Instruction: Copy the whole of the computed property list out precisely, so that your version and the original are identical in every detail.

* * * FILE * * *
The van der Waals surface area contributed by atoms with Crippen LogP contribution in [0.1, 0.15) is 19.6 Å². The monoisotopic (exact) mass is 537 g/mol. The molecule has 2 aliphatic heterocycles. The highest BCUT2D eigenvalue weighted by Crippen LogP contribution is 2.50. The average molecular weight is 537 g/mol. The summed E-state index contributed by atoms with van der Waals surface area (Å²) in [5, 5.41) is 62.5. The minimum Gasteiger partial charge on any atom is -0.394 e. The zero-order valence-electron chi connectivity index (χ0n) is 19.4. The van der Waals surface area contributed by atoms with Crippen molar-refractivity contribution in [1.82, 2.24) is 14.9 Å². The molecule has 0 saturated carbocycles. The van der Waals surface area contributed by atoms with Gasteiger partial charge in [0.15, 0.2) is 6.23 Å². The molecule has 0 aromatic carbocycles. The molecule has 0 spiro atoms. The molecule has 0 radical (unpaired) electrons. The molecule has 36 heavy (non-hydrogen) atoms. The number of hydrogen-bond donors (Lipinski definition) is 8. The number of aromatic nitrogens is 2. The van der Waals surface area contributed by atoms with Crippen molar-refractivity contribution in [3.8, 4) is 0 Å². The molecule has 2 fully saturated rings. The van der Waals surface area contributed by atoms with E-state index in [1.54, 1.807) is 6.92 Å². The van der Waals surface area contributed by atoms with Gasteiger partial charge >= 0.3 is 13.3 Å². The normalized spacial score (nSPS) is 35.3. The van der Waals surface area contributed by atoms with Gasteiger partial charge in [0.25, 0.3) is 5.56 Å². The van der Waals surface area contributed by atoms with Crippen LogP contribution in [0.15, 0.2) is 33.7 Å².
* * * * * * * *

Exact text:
The van der Waals surface area contributed by atoms with Crippen LogP contribution in [0.1, 0.15) is 19.6 Å². The monoisotopic (exact) mass is 537 g/mol. The molecule has 2 aliphatic heterocycles. The highest BCUT2D eigenvalue weighted by Crippen LogP contribution is 2.50. The average molecular weight is 537 g/mol. The summed E-state index contributed by atoms with van der Waals surface area (Å²) in [5, 5.41) is 62.5. The minimum Gasteiger partial charge on any atom is -0.394 e. The zero-order valence-electron chi connectivity index (χ0n) is 19.4. The van der Waals surface area contributed by atoms with Crippen molar-refractivity contribution in [1.82, 2.24) is 14.9 Å². The molecule has 0 saturated carbocycles. The van der Waals surface area contributed by atoms with Gasteiger partial charge in [0.15, 0.2) is 6.23 Å². The molecule has 0 aromatic carbocycles. The molecule has 0 spiro atoms. The molecule has 0 radical (unpaired) electrons. The molecule has 36 heavy (non-hydrogen) atoms. The number of hydrogen-bond donors (Lipinski definition) is 8. The number of aromatic nitrogens is 2. The van der Waals surface area contributed by atoms with Crippen molar-refractivity contribution in [3.8, 4) is 0 Å². The molecule has 2 fully saturated rings. The van der Waals surface area contributed by atoms with E-state index in [1.54, 1.807) is 6.92 Å². The van der Waals surface area contributed by atoms with Gasteiger partial charge >= 0.3 is 13.3 Å². The normalized spacial score (nSPS) is 35.3. The van der Waals surface area contributed by atoms with Gasteiger partial charge in [0.25, 0.3) is 5.56 Å². The van der Waals surface area contributed by atoms with Crippen LogP contribution in [0.15, 0.2) is 33.7 Å².